A scientist experimenting with bacteria was amazed one morning to find that large patches where nothing was growing had appeared in one of his petri dishes overnight. The story of bacteriologist Alexander Fleming is famous: In 1928, he discovered penicillin without even trying. Mold had produced a highly effective substance to keep the competition in check. The chance discovery of this antibiotic transformed medicine. Having until then primarily served as an explainer and reliever of symptoms, the modern doctor finally became a healer, equipped with effective drugs to address any human affliction.
Any affliction? Welcome to the flu season. Bacterial infections have lost their sting in the wake of the antibiotics revolution. But often it’s not bacteria causing the suffering, but much simpler organisms, namely viruses. And almost a hundred years after Fleming’s discovery, we still don’t have effective means to combat them. We can’t rely on a similar accidental find. After all, Fleming didn’t invent anything – he merely discovered weapons that nature had already been using for a long time. Given that viruses function in so many different ways, we’re unlikely to find a similar class of substances to combat them so quickly.
To outmaneuver a virus, you have to take a targeted approach and first understand precisely how these pathogens work. Or translated into detective speak, if Fleming was a bumbling professor who stumbled upon the murder weapon while taking a quick breath of fresh air in the garden, the search for a “virus antibiotic” requires more of a profiler, someone who approaches the problem with analytical acuity and plenty of technical know-how. It’s a complicated case. One of the most prominent profilers in this field has his office on the University of Zurich’s Irchel Campus. Urs Greber heads a research group at the Institute of Molecular Life Sciences, and specializes in viral infections. Conversation with him quickly takes a detour if you ask about future treatments. This is because combating viruses isn’t just a clinical challenge; it’s a philosophical quagmire where all sorts of boundaries dissolve. “Yes, viruses make people sick,” says Greber. “But more than anything, they’re interesting for biologists.”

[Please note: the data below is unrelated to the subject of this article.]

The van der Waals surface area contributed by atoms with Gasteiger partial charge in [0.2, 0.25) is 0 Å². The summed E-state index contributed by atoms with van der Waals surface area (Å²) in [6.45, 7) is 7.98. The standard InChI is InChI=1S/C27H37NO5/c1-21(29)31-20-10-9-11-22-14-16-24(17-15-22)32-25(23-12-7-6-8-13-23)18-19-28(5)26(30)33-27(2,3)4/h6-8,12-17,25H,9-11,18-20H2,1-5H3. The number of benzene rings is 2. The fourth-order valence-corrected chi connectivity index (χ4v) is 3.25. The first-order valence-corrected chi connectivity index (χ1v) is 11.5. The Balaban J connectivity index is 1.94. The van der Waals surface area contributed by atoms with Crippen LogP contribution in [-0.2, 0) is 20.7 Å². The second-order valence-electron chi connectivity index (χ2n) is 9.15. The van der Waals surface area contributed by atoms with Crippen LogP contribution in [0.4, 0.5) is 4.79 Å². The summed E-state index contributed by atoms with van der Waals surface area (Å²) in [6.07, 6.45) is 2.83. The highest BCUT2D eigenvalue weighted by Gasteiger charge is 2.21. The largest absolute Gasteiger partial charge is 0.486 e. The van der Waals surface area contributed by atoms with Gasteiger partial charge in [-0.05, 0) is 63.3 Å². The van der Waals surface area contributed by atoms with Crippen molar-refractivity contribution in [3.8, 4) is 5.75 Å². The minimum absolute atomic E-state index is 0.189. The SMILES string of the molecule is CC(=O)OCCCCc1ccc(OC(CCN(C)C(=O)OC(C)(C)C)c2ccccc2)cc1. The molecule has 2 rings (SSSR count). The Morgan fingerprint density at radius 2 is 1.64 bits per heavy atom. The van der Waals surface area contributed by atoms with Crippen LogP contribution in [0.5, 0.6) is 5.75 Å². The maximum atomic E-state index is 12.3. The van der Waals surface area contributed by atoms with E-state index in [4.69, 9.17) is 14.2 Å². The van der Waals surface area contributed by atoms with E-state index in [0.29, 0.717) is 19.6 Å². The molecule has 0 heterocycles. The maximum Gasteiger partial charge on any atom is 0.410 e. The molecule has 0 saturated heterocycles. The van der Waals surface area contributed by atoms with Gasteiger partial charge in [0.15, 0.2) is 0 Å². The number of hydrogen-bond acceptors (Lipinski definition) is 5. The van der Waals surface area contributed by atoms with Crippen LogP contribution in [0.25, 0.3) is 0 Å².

And we’re only just beginning to really understand these biological interconnections. For example, the interplay of viruses and bodies could arguably be seen as a more or less peaceful coexistence that benefits both parties, rather than the battle between an organism and an invader that it was always assumed to be. Indeed, around two-thirds of the genetic information in our blood is of viral origin. This is something that’s been discovered by microbiologists doing research into the so-called virome, which involves analyzing genetic material in the body that doesn’t actually belong to us. They've also found that there’s a sort of gene bazaar where a lively trade in this material takes place. It’s a fact that many of these foreign gene sequences are of great use to us, and it can even happen that they’re then incorporated into our genetic material.
Yet there are also viruses that cause us problems. These quasi-living organisms are very good at protecting themselves from our immune defenses by intruding deep into the system. This makes them difficult to fight. Particularly dangerous are zoonotic pathogens – ones that jump across to us from the animal kingdom. They’re not adapted to us humans, which makes them more powerful.
In most cases, a precarious balance is established between a viral attack and the immune response. But this balance is easily disturbed if we’re tired or stressed, or if the immune system is weakened. “Viruses succeed thanks to their sheer mass,” explains Greber. If they manage to outwit the immune system, they well and truly “over-wind” the metabolism and the body’s defenses to reproduce in a great torrent, which leads to attacks of fever and can even acutely jeopardize the entire organism.